Empathy and compassion connect me to you, and you to me.  Without empathy and compassion we will be forever disconnected, and forever at war.  Without empathy and compassion there is no peace.  Empathy and compassion can reach out over the abyss of decades of political and social segregation, and connect people who have never met but who have suffered the same loss and felt the same pain.

Frederick Buechner wrote: ‘Compassion is the sometimes fatal capacity for feeling what it’s like to live inside somebody else’s skin.  It is the knowledge that there can never really be any peace and joy for me until there is peace and joy finally for you.’

This was illustrated this week by a powerful moment on UTV live, hosted by Paul Clarke.  Sometimes journalists get a hard time for only reporting bad news and whipping up tension so, with that in mind, it is worth pointing out that some of them do a brilliant job.

Two of the men on the panel were Charlie Butler and Mark Rodgers.  Charlie Butler lost three members of his family in the Shankill bomb.  Mark Rodgers lost his Dad in a revenge shooting three days later at the Kennedy Way cleaning depot.

In the twenty years since, the two had never met but when Mark Rodgers crossed the studio to shake Charlie Butler’s hand, they embraced.

“God bless you,” Mark said.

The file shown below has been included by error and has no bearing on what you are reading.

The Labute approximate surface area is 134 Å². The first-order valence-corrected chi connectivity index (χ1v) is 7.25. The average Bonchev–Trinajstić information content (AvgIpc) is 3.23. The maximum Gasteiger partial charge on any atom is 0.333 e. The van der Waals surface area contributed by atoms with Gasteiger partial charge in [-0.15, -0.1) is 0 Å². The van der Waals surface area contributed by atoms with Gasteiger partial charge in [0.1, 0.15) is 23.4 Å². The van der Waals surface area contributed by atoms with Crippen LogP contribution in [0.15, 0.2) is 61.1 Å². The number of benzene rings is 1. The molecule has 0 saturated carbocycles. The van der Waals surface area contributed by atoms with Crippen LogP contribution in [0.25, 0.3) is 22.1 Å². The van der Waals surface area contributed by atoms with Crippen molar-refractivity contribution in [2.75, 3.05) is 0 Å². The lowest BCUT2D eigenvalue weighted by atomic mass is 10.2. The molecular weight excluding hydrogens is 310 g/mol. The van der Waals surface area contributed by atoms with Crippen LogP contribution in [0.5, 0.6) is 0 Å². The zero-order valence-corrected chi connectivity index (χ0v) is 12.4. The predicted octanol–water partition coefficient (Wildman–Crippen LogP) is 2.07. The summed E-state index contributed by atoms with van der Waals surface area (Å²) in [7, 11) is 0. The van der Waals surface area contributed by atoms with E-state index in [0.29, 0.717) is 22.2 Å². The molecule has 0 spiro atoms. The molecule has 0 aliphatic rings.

“And yourself. Your pain is our pain. God bless you,” Charlie replied.

Cornel West wrote: ‘We must never let our own suffering blind ourselves to the suffering of others.’

When we feel the pain of others it is no longer possible to hate them or ignore them, because we are a part of their suffering and they are a part of ours.

Those of us who want to build a more peaceful future must, like Mark Rodgers, cross our own metaphorical studios, whatever they may be, and say, ‘God bless you.’  And along with Charlie Butler, we must be able to say, ‘Your pain in our pain.’  They have shown us how to do it.  The rest of us no longer have an excuse.

In a week when our political representatives were busy yelling whataboutery at each other on the usual television and radio shows, ordinary people were busy moving forward without them.

Thank you Mark Rodgers, Charlie Butler, and the good people of Ardoyne, for showing us the way.

‘Not really being very democratic’: Loyalists Against Democracy, part 3

LAD3This is the third in a series of posts that came about after I asked, several times, those behind the Loyalists Against Democracy site to meet up with me.  They refused.

I am not the only person to object to LAD.

In parts 1 and 2 I asked 12 influential people to offer their opinion on the Loyalist Against Democracy website.  These were a combination of community relations workers, community workers, writers, academics, a politician, and a church leader.  They were male and female, and catholic and protestant.  Together they have hundreds of years of experience of peace work.

They raised concerns about the mendacity behind LAD.

LAD laughed it off.

The first thing to say is that LAD should not make light of the views of those who have together spent hundreds of years helping to build the peace they now enjoy.  It is one thing to mock those you think contribute to the violence.  It is quite another to mock those who have contributed to peace.  It is arrogant in the extreme.

It is interesting that LAD featured uncritically on BBC Northern Ireland’s ‘The View’ this week, as their ‘tweet of the week’.  Perhaps next week ‘The View’ might want to use the one below?


Others in the media have started to question LAD.  These include journalist Brian Whelan, who in a tweet referred to LAD as ‘the Loyalists Against Democracy joke (that got a bit old)’.